In 2018 I wrote a very long post entitled “Six Rock Songs about the End of the World.” I’ve been meaning to do a follow-up one, but never found a good reason. Well, now I have. Yesterday, driving between university teaching gigs, I heard a Fleetwood Mac song, “Revelation.” I’m not sure how I missed it all these years; but perhaps it being from 1973, before the band became a household name in the late 70s, is the reason. Also, it was written and sung by Bob Welch, in the pre-Stevie Nicks and Lindsey Buckingham days. In any event, this post will cover that song and three others that portray eschatological elements: “Apocalypse Please” by Muse; “Today is the End” by Ozzy Osbourne; and “The Man Comes Around” by Johnny Cash.
A Seven-Headed Leopard-like Beast, Apocalypse 13, Beatus Escorial (Wiki public domain)
“Revelation” was on Fleetwood Mac’s pedestrian Penguin album. It’s an upbeat, acoustic- and electric-guitar driven song, musically–which rather belies its subject matter. “He had all the mountains/under his command/You know that he had all the cities/In his two hands/Yes, and he had control of the four winds/And the hunger of the starving man.” And “He controlled the brimstone/and eternal fire….you know the lord of light is laughing.” The final stanza warns “On a Sunday morning/with a voice that’s cold/the future gives a warning/of the fire that burns below.” But although it purports to be about the final, apocalyptic book of the Bible, Welch’s song is more ambient than specific about Revelation.
“Apocalypse Please” is on the English progressive rock band Muse’s 2003 album Absolution. I confess (pun intended) that I had never listened to an entire song by this group until today. The song is almost symphonic, with lots of piano; quite amazing vocals by Matthew Bellamy, too. It’s supposedly mocking “religious fanatics” who wish for the Apocalypse. “Declare this an emergency/Come on and spread a sense of urgency/And pull us through/And this is the end/the end of the world.” Also “Proclaim eternal victory/Come on and change the course of history.” Then we get “this is the end of the world” sung repeatedly. It’s even less specific about the Apocalypse than “Revelation.” Rather disappointing lyrically, albeit impressive sonically. If you want to skip church, or reading your Bible, and try to learn about The End from these songs–get used to disappointment.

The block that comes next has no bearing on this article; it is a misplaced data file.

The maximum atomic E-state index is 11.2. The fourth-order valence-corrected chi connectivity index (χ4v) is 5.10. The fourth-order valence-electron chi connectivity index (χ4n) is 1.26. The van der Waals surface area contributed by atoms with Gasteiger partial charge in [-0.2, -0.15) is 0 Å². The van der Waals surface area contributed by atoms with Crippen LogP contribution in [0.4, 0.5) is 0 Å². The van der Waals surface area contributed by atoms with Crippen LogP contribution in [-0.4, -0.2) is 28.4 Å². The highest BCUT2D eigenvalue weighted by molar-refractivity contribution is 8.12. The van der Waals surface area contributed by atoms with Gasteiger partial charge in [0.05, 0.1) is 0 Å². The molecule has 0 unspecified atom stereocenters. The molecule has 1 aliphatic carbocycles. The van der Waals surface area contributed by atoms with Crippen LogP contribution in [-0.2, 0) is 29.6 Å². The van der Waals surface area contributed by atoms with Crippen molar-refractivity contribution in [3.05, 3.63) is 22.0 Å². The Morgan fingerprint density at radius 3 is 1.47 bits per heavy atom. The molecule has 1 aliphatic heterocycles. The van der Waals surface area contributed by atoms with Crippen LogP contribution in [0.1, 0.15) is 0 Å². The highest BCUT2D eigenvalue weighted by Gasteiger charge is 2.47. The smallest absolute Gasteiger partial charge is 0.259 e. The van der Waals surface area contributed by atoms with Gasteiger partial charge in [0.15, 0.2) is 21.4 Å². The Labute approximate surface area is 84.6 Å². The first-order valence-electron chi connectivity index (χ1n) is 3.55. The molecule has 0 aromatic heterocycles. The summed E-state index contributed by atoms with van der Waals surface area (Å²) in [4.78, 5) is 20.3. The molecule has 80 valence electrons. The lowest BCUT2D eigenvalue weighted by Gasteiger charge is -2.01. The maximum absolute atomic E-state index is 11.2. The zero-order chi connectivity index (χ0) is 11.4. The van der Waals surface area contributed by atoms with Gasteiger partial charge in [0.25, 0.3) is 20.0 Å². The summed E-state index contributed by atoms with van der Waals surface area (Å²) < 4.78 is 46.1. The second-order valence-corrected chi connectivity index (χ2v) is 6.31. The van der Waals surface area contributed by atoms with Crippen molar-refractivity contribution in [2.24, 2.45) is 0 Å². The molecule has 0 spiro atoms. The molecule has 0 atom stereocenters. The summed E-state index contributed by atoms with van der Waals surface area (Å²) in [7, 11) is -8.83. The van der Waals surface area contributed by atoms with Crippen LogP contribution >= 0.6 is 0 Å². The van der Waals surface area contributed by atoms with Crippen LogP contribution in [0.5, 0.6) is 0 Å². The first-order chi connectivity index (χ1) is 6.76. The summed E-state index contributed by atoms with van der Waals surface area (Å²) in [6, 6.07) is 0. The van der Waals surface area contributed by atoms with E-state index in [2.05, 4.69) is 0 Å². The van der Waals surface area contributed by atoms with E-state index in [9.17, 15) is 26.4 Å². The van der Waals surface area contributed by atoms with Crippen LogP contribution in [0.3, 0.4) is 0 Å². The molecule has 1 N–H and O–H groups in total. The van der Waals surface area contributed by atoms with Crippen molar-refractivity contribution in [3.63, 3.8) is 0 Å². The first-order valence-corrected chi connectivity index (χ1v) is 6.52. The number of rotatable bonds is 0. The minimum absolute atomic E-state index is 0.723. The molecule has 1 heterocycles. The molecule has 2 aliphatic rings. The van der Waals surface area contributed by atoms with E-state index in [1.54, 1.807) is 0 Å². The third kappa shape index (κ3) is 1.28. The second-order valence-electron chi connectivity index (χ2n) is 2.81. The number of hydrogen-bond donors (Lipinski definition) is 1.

We’re on grittier eschatological ground with the revived Prince of Darkness: Ozzy Osbourne. When he was with Black Sabbath, they did a number of such tunes, notably “Electric Funeral,” and “After Forever” (which I covered in my aforementioned previous blogpost). Solo Ozzy didn’t wax overly eschatological, but he started turning back in that direction with his excellent 2020 Ordinary Man album. (Here’s my review of every track on that album.) His latest, 2022’s Patient Number 9, has songs with themes of life, death and religion, but none that are overtly about the end of the world. However, Ordinary Man does: “Today is the End.” Ozzy sings “The sun is black/the sky is red/And it feels like/today is the End/the kids are running/As fast as they can/Could it be that today is the End?” These lyrics are not much more detailed than Fleetwood Mac’s or Muse’s–but coming out of Ozzy, and delivered against a wall of electric guitars, they sound much more ominous.
The fullest rendering of St. John’s vision of the world’s end is provided by Johnny Cash, in “The Man Comes Around” (from his 2002 album American IV: The Man Comes Around–the last one before his death). This is one of only two songs on the album written by the Man in Black himself. It opens with Cash speaking some of the opening verses from Revelation chapter 6. Then he sings lyrics mixing images from throughout the entire book of Revelation. “Hear the trumpets, hear the pipers/One hundred million angels singing/Voices calling, voice crying/Some are born, some are dying/It’s Alpha’s and Omega’s kingdom come.” There’s more: “‘Til Armageddon, no salaah, no shalom/Then the father hen will call his chickens home/The wise men will bow down before the throne/And at his feet they’ll cast their golden crowns/When The Man comes around.” The final verses are, again, spoken by Cash: “And I heard a voice in the midst of the four beasts/And I looked and behold, a pale horse/And his name that sat on him was Death/And Hell followed with him.” The music is mostly Cash just by himself on guitar, before other musicians (Mike Campbell of “The Heartbreakers,” and Billy Preston, most famously) come in. Cash’s delivery is much more chilling than even Ozzy’s theatrics, including the infamous oral bat beheading.
This is almost certainly because Johnny Cash was a true believer in the Alpha and Omega Himself: Jesus Christ. I’m not sure the same can be said about Bob Welch, Matthew Bellamy or even Ozzy Osbourne.